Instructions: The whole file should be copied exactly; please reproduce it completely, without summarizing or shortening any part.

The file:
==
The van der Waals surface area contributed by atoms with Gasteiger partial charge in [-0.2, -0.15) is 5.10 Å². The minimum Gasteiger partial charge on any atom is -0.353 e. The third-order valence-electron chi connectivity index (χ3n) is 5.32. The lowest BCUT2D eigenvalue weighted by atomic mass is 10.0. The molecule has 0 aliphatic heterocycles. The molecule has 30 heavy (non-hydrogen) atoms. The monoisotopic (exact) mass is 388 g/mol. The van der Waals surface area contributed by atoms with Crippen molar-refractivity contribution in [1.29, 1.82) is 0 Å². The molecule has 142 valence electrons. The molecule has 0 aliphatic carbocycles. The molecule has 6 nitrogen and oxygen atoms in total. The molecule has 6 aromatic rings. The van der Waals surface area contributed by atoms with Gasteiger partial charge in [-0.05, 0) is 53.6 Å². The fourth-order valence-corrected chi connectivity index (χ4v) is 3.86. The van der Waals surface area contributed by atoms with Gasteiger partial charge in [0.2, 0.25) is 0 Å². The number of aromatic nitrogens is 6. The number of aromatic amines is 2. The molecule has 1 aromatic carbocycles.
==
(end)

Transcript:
The van der Waals surface area contributed by atoms with Gasteiger partial charge in [-0.2, -0.15) is 5.10 Å². The minimum Gasteiger partial charge on any atom is -0.353 e. The third-order valence-electron chi connectivity index (χ3n) is 5.32. The lowest BCUT2D eigenvalue weighted by atomic mass is 10.0. The molecule has 0 aliphatic heterocycles. The molecule has 30 heavy (non-hydrogen) atoms. The monoisotopic (exact) mass is 388 g/mol. The van der Waals surface area contributed by atoms with Crippen molar-refractivity contribution in [1.29, 1.82) is 0 Å². The molecule has 142 valence electrons. The molecule has 0 aliphatic carbocycles. The molecule has 6 nitrogen and oxygen atoms in total. The molecule has 6 aromatic rings. The van der Waals surface area contributed by atoms with Gasteiger partial charge in [-0.05, 0) is 53.6 Å². The fourth-order valence-corrected chi connectivity index (χ4v) is 3.86. The van der Waals surface area contributed by atoms with Gasteiger partial charge in [0.2, 0.25) is 0 Å². The number of aromatic nitrogens is 6. The number of aromatic amines is 2. The molecule has 1 aromatic carbocycles.